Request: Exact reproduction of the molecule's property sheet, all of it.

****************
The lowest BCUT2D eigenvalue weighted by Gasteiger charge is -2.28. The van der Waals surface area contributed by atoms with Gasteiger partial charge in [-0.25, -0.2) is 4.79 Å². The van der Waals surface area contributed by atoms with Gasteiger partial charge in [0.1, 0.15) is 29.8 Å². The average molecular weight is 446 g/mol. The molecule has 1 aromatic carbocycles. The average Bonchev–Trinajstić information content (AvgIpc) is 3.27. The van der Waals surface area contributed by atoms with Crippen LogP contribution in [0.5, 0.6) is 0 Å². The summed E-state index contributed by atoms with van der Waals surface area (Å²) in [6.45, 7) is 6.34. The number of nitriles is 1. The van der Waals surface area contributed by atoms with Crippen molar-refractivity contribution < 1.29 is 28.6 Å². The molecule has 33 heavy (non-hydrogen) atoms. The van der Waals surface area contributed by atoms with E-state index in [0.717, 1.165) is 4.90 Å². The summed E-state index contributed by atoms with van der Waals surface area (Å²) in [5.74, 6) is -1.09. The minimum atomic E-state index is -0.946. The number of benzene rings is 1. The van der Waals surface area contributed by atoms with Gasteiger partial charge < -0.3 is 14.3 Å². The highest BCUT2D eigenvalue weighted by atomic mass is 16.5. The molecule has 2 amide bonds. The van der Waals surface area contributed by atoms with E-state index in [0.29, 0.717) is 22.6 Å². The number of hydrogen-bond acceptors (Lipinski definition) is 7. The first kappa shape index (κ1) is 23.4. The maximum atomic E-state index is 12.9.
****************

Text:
The lowest BCUT2D eigenvalue weighted by Gasteiger charge is -2.28. The van der Waals surface area contributed by atoms with Gasteiger partial charge in [-0.25, -0.2) is 4.79 Å². The van der Waals surface area contributed by atoms with Gasteiger partial charge in [0.1, 0.15) is 29.8 Å². The average molecular weight is 446 g/mol. The molecule has 1 aromatic carbocycles. The average Bonchev–Trinajstić information content (AvgIpc) is 3.27. The van der Waals surface area contributed by atoms with Crippen LogP contribution in [0.5, 0.6) is 0 Å². The summed E-state index contributed by atoms with van der Waals surface area (Å²) in [6.45, 7) is 6.34. The number of nitriles is 1. The van der Waals surface area contributed by atoms with Crippen molar-refractivity contribution < 1.29 is 28.6 Å². The molecule has 33 heavy (non-hydrogen) atoms. The van der Waals surface area contributed by atoms with E-state index in [0.717, 1.165) is 4.90 Å². The summed E-state index contributed by atoms with van der Waals surface area (Å²) in [5.74, 6) is -1.09. The minimum atomic E-state index is -0.946. The number of benzene rings is 1. The van der Waals surface area contributed by atoms with Gasteiger partial charge < -0.3 is 14.3 Å². The highest BCUT2D eigenvalue weighted by atomic mass is 16.5. The molecule has 2 amide bonds. The van der Waals surface area contributed by atoms with E-state index in [0.29, 0.717) is 22.6 Å². The number of hydrogen-bond acceptors (Lipinski definition) is 7. The first kappa shape index (κ1) is 23.4. The maximum atomic E-state index is 12.9.